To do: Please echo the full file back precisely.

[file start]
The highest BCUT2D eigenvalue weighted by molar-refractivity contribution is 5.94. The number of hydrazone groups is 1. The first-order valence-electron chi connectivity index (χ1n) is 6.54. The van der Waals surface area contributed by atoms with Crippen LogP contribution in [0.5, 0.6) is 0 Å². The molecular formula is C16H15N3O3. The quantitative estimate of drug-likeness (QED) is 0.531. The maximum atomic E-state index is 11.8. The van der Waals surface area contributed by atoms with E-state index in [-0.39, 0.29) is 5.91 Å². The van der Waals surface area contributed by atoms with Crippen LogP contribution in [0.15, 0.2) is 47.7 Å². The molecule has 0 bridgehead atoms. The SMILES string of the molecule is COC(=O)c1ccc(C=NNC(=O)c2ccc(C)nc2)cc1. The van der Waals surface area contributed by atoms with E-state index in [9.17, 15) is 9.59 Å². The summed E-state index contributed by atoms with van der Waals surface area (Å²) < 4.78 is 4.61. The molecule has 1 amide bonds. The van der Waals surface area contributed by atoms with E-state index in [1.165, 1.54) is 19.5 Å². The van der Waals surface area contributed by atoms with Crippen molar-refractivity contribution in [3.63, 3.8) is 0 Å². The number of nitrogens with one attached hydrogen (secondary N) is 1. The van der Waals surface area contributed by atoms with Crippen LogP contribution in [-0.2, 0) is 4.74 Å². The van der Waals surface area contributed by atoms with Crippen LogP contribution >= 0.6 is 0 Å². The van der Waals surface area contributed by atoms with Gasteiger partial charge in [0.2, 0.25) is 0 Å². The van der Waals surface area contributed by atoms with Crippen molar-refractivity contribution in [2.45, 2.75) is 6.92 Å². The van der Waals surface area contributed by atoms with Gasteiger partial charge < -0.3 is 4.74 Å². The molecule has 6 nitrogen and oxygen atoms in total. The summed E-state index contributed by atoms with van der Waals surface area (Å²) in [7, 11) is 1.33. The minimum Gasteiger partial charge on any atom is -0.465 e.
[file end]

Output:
The highest BCUT2D eigenvalue weighted by molar-refractivity contribution is 5.94. The number of hydrazone groups is 1. The first-order valence-electron chi connectivity index (χ1n) is 6.54. The van der Waals surface area contributed by atoms with Crippen LogP contribution in [0.5, 0.6) is 0 Å². The molecular formula is C16H15N3O3. The quantitative estimate of drug-likeness (QED) is 0.531. The maximum atomic E-state index is 11.8. The van der Waals surface area contributed by atoms with E-state index in [-0.39, 0.29) is 5.91 Å². The van der Waals surface area contributed by atoms with Crippen LogP contribution in [0.15, 0.2) is 47.7 Å². The molecule has 0 bridgehead atoms. The SMILES string of the molecule is COC(=O)c1ccc(C=NNC(=O)c2ccc(C)nc2)cc1. The van der Waals surface area contributed by atoms with E-state index in [9.17, 15) is 9.59 Å². The summed E-state index contributed by atoms with van der Waals surface area (Å²) < 4.78 is 4.61. The molecule has 1 amide bonds. The van der Waals surface area contributed by atoms with E-state index in [1.165, 1.54) is 19.5 Å². The van der Waals surface area contributed by atoms with Crippen molar-refractivity contribution in [3.63, 3.8) is 0 Å². The number of nitrogens with one attached hydrogen (secondary N) is 1. The van der Waals surface area contributed by atoms with Crippen LogP contribution in [-0.2, 0) is 4.74 Å². The van der Waals surface area contributed by atoms with Crippen LogP contribution >= 0.6 is 0 Å². The van der Waals surface area contributed by atoms with Gasteiger partial charge in [0.2, 0.25) is 0 Å². The van der Waals surface area contributed by atoms with Crippen molar-refractivity contribution in [2.45, 2.75) is 6.92 Å². The van der Waals surface area contributed by atoms with Gasteiger partial charge < -0.3 is 4.74 Å². The molecule has 6 nitrogen and oxygen atoms in total. The summed E-state index contributed by atoms with van der Waals surface area (Å²) in [7, 11) is 1.33. The minimum Gasteiger partial charge on any atom is -0.465 e.